My comment on ‘Is Ukraine Just A White Man’s War’ disappeared. It wasn’t ‘held for moderation’ and I wasn’t alerted to this. Nothing in my statement was against the community guidelines. I’m beginning to think Unherd is ashamed of their original readers.

Jeremy Bray
Jeremy Bray
2 months ago

As you say the whole US proposal and concept is creepy and sinister.

Regarding your experience here I find after an hour or so my submissions tend to come out of moderation or the somewhat absurdly entitled “Awaiting for approval” system – as if Unherd somehow approves of the random comments we submit rather than just suppressing the one’s they find objectionable for some reason.

It is interesting to hear that your comment was vaporised since I don’t regard your comments as particularly inflammatory and I noticed yesterday Martin Bollis posted something that never came through moderation. I think you are right that Unherd do seem ashamed of their original readers and seem to have run some of them off. I don’t see anything from John Jones and Galeti T and from some others who used to post regularly. Moderation certainly seems to have become more heavy handed than in the early days.

As I have frequently said an article from someone in the editorial team on the difficulties they face in running a moderation system would be interesting and directly pertinent to us as unpaid contributors. I not infrequently give more regard to the comments than to the original article where standards can sometimes dip in terms of quality.

ARNAUD ALMARIC
ARNAUD ALMARIC
2 months ago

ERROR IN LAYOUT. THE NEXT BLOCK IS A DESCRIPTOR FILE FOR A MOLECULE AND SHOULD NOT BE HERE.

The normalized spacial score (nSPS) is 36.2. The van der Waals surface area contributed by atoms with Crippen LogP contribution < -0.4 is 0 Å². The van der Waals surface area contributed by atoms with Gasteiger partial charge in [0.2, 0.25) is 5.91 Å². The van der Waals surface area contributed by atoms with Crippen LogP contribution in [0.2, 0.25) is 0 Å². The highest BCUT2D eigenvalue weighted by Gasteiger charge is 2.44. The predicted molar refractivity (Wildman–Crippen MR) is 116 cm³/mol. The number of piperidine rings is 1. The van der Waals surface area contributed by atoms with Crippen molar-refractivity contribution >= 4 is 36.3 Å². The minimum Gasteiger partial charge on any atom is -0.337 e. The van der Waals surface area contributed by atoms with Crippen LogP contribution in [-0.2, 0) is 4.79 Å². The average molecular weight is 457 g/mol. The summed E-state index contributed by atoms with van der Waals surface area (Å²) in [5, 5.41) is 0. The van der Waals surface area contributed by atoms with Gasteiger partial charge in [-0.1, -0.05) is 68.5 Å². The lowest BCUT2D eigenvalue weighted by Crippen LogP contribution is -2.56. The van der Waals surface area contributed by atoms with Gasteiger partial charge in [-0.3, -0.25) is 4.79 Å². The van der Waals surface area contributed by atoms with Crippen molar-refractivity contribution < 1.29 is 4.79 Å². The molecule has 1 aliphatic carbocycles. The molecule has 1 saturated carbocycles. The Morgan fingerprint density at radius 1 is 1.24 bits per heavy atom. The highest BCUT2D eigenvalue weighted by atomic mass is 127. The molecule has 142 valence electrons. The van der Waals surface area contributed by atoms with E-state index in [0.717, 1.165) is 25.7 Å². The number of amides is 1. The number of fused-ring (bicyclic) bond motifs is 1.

Most of the ‘original readers’ have sadly, long gone.

Hardee Hodges
Hardee Hodges
2 months ago

So curious that we hardly heard of MDM prior to learning that Hillary lost because of Russian adverts. Nearly all political adverts contain half-truths as par for the course as we all understand. Various parties including nations sponsor and create psychological campaigns intended to divide and isolate segments of society. Nothing new here at all. Bots arrive to deliver these messages and are hard to police. The best any government agency can do is provide education. They can create their own propaganda to counter other’s campaigns but if not creatively done just look like heavy hands of annoyance. Stopping such messaging is an impossible task.
Not sure what the Biden administration thinks they can do with this new board. By creating it they now have a point person that Congress can attack no matter what the board tries to accomplish. Might create new job opening for the lawyers in court cases that will surely follow.

ARNAUD ALMARIC
ARNAUD ALMARIC
2 months ago

Biden should be packed off to a retirement home in Ballina, Co Mayo, ASAP.

Ray Zacek
Ray Zacek
2 months ago

DGB will save us from wrongthink.